Gene set enrichment analysis
Gene set enrichment analysis (GSEA) was performed using the c5 Gene Ontology gene set collections as supplied by the Molecular Signatures Database10 and GSEA software (https://www.gsea-msigdb.org/gsea/).11
Undyed FFPE tissue slides (Nunc, Roskilde, Denmark) were processed for indirect immunofluorescence to detect the expression of signal transduction proteins using primary antibodies to the anti-PD-L1 antibody (1:100, ab205921, Abcam, Cambridge, UK) as previously described.3 Bound antibodies were visualized with the appropriate secondary antibodies (Alexa Fluor 594 goat anti-rabbit IgG, A11005; Invitrogen, Waltham, Massachusetts, USA) at 37°C for 30 min at 1:100 dilution with 5% goat serum. 4’,6-diamidino-2-phenylindol (Vector Laboratories, Burlingame, California, USA) was used as a counterstain. The red fluorescence produced by Alexa 594 and blue fluorescence produced by 4’,6-diamidino-2-phenylindol were observed and captured using a fluorescence microscope BZ-X800 (Keyence, Osaka, Japan). The fluorescence intensities of PD-L1 were calculated using ImageJ Software (NIH, Bethesda, Maryland, USA) from 10 randomly selected fields as previously described.3 5 The pixel value of more than 45 was defined as ‘PD-L1 high’ and less than 35 was defined as ‘PD-L1 low’. Immunostaining for Merkel cell polyoma virus (MCPyV) was performed with large T-antigen (CM2B4 antibody; Santa Cruz Biotechnology, Santa Cruz, California, USA). Our cases exhibited a 69% positivity rate. The prognostic values of PD-L1 expression and MCPyV infection were analyzed in our previous work using the same cohort.3 Immunohistochemical staining of glucose-6-phosphate dehydrogenase (G6PD) was performed using anti-G6PD Rabbit IgG (1:25, HPA000247, MilliporeSigma, St. Louis, Missouri, USA) and a DAB substrate kit (SK-4100, Vector). The positive cells were counted using BZ-X800 from 10 randomly selected fields. A mean positive ratio of 50% or more was defined as high, and a mean positive ratio of less than 50% was defined as low.
G6PD activity assay
G6PD activity was measured from blood serum using a G6PD activity assay kit (ab176722, Abcam) according to the supplier’s instructions. Fluorescence was monitored on a fluorescence microplate reader (Spectra Max Gemini EM, Molecular Devices, San Jose, California, USA) in kinetic mode for 40 min.
NGS data were analyzed on the cloud-based software BaseSpace Sequence Hub (Illumina) using the RNA Amplicon application. A clustered heatmap of all samples was generated using the online tool iDEP.91 (http://bioinfomatics.sdstate.edu/idep/). Disease-specific survival was analyzed using the Kaplan-Meier method and log-rank test. The Kruskal-Wallis test was used to compare stages and a paired-t test was used to compare pretreatment and post-treatment in blood serum tests.
RNA sequencing divided MCC samples into two types
Total RNA was extracted from 44 samples and analyzed with NGS-targeted expression of 395 cancer biomarkers involved in tumor-immune system interactions and indicative of an immunotherapy response. Three samples were excluded due to low expression of all genes evaluated. Data from 41 samples were further analyzed. The characteristics of the 41 samples are summarized in table 1. The cohort included 13 men and 24 women with a median age of 76.57 (range 40–98) years. The most commonly affected site was the head and neck (25 samples, 67.6%), followed by the limbs (11 samples, 29.7%) and trunk (1 sample, 2.8%). Four samples (9.8%) showed spontaneous regression after biopsy. The mean RNA integrity number was 2.08 (1.0–2.6) and the mean DV200 value was 53.0 (28–88). Hierarchical cluster analysis was conducted with the 41 samples and the samples were divided into two groups according to the expression pattern of all 395 genes evaluated (figure 1A). Group A comprised 23 samples and group B comprised 18 samples. Kaplan-Meier survival analysis revealed a poorer prognosis for patients in group A compared with patients in group B (p=0.035, log-rank test, figure 1B). Gene expression levels in each group are presented as volcano plots in figure 1C. Vertical and horizontal broken lines represent threshold of log2 fold change (−0.5 and +0.5) and p value (1.0×10–5).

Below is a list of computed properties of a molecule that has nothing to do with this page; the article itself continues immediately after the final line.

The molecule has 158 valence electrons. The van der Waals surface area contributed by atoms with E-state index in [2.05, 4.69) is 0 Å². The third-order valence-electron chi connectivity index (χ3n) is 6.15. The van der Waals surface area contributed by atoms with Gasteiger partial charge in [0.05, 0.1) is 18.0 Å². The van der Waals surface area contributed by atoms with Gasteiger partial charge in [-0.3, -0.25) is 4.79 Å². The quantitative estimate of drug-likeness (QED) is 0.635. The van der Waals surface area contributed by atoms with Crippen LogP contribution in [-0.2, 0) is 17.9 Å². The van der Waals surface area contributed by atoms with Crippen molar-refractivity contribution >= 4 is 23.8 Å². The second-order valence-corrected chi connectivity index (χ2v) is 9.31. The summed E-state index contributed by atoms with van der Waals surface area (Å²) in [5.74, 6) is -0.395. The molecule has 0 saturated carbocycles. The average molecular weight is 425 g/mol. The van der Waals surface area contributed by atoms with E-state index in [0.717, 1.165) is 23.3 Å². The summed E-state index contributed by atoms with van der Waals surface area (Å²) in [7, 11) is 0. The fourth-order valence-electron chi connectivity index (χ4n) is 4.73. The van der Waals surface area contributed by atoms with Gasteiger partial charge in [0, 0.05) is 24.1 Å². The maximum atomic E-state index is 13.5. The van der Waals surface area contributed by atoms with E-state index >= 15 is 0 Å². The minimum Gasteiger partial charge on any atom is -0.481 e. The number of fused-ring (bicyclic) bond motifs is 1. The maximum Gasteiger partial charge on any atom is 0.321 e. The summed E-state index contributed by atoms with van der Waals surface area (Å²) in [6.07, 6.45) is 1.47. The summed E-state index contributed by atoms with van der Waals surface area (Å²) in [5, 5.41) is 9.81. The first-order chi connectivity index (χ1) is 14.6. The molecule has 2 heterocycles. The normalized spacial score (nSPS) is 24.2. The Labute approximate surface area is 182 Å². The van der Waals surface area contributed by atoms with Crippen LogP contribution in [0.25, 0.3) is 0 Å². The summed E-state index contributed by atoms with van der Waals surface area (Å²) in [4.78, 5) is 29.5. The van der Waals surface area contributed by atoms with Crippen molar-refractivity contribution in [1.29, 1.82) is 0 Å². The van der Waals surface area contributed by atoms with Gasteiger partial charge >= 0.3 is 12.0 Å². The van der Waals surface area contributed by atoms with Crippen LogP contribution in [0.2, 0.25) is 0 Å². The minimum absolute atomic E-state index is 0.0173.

Functional enrichment analysis of the gene expression in each type
To interpret the classes of genes that were upregulated or downregulated in each group, GSEA was performed using the Gene Ontology resource including 10, 192 gene sets. The highest ranked and only gene set enriched in group A with a p<0.05 was the ‘cell division’ set. The normalized enrichment score was 1.63, and the p value was 0.047. In group B, we detected 49 gene sets with a p<0.05, and 7 gene sets with a p<0.01 (see online supplemental table 2). No gene sets with a false discovery rate (FDR) less than 0.25 were detected. Enrichment plots of representative gene sets in each group are shown in figure 2A. Graphs display the enrichment score (y axis) versus the gene rank in an ordered dataset (x axis); genes with high relative expression in group A were given a low rank order value (leftmost tail), and genes with high relative expression in group B were given a high rank order value (rightmost tail) of the gene rank representation. The rank of each gene in the respective gene set is indicated by the horizontal line below the enrichment plot. Normalized enrichment scores, p values and FDR q values for each analysis are shown. Gene expression heatmaps of the highest ranked gene sets for each group are presented in figure 2B. On the basis of these results, the two groups could be annotated as the ‘cell division type (group A)’ and the ‘immune active type (group B)’.
G6PD is an indicator for classifying two types of MCC based on the tumor immune activity